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This private equity firm is sharing returns with portfolio company employees

May 3, 2022, 3:17 PM UTC

When a record number of people are quitting their jobs, it may help to give employees a stake in the company they work for.

It’s a major reason that health care-focused private equity firm InTandem Capital Partners earlier this year committed to share a portion of its returns with portfolio company employees.

“People should share in the success that they helped create, and we were finding different ways of doing that,” says Elliot Cooperstone, founder and managing partner of InTandem. “But when we took a hard look at the way equity plans are structured—not just in companies we own, but I would say across private equity—generally those structures don’t match up with that philosophy.”

The firm is allotting some 5% of equity gains to employees who are not already shareholders in the company, based on how much time they’ve worked at the portfolio company since InTandem Capital Partners first invested. When the firm sells the portfolio company, or there is a recapitalization, those employees will get to participate in that—not just the management team. The 5% figure may fluctuate based on company size or structure. Regardless, the idea is to make employees become co-owners, to motivate them to do better work and encourage them to stay at the company longer. 

“We think that by engaging all employees as owners in the company, we will have an easier time recruiting great people, retaining great people, motivating them and as a result, and generating better financial results over time,” says Cooperstone.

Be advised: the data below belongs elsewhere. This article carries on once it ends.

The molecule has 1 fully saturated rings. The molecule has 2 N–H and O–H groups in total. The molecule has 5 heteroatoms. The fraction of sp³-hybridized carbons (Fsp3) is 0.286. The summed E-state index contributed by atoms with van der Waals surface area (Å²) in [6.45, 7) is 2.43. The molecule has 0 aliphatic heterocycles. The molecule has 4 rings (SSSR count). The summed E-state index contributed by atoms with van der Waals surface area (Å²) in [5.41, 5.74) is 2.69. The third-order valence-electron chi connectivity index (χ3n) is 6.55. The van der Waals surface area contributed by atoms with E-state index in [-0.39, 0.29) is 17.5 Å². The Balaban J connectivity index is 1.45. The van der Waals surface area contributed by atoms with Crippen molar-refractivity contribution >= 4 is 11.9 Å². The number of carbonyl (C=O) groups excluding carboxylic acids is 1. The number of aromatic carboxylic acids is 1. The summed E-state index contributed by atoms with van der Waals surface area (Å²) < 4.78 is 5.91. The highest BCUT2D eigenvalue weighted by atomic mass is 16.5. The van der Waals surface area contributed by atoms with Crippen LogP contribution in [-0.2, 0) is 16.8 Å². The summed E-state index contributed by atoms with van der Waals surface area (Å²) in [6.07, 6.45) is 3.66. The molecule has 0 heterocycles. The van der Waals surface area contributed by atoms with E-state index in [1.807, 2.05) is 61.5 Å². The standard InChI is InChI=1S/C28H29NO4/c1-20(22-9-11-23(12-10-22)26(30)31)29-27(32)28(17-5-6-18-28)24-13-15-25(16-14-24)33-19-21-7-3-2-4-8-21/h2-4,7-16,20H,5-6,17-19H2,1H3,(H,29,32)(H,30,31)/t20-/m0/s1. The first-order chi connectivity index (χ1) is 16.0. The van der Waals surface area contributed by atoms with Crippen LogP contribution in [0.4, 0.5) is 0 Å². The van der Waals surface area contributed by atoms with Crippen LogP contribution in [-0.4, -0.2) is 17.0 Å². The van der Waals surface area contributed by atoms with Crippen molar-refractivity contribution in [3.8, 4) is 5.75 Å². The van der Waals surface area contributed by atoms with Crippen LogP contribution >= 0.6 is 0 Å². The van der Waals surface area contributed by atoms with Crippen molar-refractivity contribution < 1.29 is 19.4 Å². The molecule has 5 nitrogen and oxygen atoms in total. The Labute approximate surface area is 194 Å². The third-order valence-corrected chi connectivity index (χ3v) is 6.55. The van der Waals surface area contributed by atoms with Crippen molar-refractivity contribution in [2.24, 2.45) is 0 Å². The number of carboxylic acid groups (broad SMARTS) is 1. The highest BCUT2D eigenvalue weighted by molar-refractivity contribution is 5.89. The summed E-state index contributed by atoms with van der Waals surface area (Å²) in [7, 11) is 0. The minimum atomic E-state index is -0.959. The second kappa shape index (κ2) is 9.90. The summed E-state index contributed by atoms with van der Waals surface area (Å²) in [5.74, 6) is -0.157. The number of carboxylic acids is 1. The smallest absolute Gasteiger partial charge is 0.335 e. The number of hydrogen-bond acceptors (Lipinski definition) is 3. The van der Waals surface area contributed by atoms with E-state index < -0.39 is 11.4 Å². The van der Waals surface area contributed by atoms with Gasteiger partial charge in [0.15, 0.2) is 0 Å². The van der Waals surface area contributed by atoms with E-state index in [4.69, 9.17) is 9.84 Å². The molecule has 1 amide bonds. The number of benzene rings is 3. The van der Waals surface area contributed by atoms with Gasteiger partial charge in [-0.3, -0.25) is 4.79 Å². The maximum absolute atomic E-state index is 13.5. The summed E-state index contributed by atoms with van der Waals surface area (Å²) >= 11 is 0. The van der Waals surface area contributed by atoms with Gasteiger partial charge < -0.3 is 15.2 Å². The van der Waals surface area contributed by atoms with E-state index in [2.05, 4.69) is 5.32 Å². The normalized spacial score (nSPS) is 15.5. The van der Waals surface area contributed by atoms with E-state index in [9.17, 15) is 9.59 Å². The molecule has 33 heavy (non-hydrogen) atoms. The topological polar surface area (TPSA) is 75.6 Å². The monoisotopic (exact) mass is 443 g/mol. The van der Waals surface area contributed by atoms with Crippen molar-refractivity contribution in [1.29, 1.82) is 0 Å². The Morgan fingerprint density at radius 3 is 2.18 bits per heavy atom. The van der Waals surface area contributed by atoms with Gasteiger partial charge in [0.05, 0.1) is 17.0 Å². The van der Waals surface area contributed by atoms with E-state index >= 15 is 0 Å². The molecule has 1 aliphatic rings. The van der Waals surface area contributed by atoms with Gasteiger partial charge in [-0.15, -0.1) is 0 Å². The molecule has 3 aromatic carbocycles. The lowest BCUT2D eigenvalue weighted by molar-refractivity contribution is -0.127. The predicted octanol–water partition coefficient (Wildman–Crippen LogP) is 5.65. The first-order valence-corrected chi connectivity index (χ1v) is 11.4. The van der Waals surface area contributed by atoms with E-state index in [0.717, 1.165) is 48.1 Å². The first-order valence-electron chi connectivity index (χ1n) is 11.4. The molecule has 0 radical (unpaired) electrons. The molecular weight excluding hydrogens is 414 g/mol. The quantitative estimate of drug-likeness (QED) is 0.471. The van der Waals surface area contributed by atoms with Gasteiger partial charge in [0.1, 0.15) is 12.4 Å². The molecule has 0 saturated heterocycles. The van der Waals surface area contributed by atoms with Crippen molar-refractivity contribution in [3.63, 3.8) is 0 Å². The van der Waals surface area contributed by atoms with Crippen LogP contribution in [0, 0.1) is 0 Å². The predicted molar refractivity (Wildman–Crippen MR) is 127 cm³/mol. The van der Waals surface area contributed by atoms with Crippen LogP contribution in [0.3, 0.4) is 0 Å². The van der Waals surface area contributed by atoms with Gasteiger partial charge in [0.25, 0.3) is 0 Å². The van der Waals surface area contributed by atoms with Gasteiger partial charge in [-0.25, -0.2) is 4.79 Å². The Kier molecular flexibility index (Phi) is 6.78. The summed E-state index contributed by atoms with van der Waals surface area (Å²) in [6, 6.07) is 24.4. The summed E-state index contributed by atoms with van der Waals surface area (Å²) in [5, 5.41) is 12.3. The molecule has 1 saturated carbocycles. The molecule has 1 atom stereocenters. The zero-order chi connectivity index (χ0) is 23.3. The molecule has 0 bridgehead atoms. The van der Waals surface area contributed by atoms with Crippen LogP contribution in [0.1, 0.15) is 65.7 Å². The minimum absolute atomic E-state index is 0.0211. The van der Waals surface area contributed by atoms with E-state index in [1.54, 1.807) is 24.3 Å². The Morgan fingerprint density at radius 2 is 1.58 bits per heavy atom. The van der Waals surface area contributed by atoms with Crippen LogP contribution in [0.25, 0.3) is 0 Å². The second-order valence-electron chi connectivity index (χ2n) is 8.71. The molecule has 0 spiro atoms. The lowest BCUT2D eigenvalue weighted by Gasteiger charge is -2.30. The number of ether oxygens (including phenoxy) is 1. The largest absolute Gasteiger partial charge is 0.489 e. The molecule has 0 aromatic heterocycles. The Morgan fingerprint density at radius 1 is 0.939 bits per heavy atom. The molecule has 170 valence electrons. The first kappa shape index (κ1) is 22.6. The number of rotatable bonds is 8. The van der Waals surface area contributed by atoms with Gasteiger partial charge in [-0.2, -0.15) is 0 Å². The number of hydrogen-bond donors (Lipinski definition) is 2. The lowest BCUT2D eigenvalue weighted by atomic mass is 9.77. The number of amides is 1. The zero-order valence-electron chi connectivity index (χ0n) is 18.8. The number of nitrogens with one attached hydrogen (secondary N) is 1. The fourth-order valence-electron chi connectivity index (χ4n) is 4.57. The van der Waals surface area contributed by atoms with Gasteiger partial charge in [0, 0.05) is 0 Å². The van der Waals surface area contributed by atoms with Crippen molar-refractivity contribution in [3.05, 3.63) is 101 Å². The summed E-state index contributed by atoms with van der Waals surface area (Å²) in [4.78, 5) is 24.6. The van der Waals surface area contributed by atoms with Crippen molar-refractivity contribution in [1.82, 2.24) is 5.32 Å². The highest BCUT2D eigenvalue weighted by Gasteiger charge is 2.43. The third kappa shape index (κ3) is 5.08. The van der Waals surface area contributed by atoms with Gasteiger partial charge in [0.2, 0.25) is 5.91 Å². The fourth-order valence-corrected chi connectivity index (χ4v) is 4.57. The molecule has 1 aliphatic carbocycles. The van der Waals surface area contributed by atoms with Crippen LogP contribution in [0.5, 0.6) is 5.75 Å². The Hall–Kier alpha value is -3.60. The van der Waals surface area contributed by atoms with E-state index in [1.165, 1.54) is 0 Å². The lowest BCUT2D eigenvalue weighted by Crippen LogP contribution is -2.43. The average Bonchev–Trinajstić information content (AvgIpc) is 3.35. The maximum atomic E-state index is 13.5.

Ultimately, LPs agreed with the thesis, though initially there may be risk of cutting into returns for all shareholders. University endowments, charitable foundations, and some pension plans were motivated by the social good aspect of it. But Cooperstone says the main selling point is that there is a really strong business case to be made.

InTandem laid out its data and projections to LPs, Cooperstone says. Worst case scenario—meaning that the allocation has zero impact on employee productivity or retention—the decrement on multiple on invested capital would only be a few tenths. The decrement on IRR was “barely a percentage point.” If employees were motivated by it, the financial impact could be significant.

Cooperstone says the firm is currently in the process of rolling out the compensation structure to all of its portfolio companies, and it has yet to see the immediate financial results—but initial responses from limited partners and management teams have been enthusiastic.

“It’s still early days in terms of being able to distribute checks, but I’m looking forward to those days coming,” Cooperstone says, noting he hopes other private equity firms will follow suit.

Roe v. Wade… It would be difficult not to mention the leaked initial draft Supreme Court opinion that Politico published yesterday evening, which suggests that the landmark Roe v. Wade decision (which guaranteed constitutional protections of abortion rights) will be overturned. While the decision is not yet final and there is still time for justices to change their votes, likely in the next two months, the ruling would reverse a 49-year precedent and allow each state to determine whether to restrict or ban abortion. You can read more about this in today’s Broadsheet newsletter, and you can read the full initial draft in Politico.

Jessica Mathews
Twitter: @jessicakmathews
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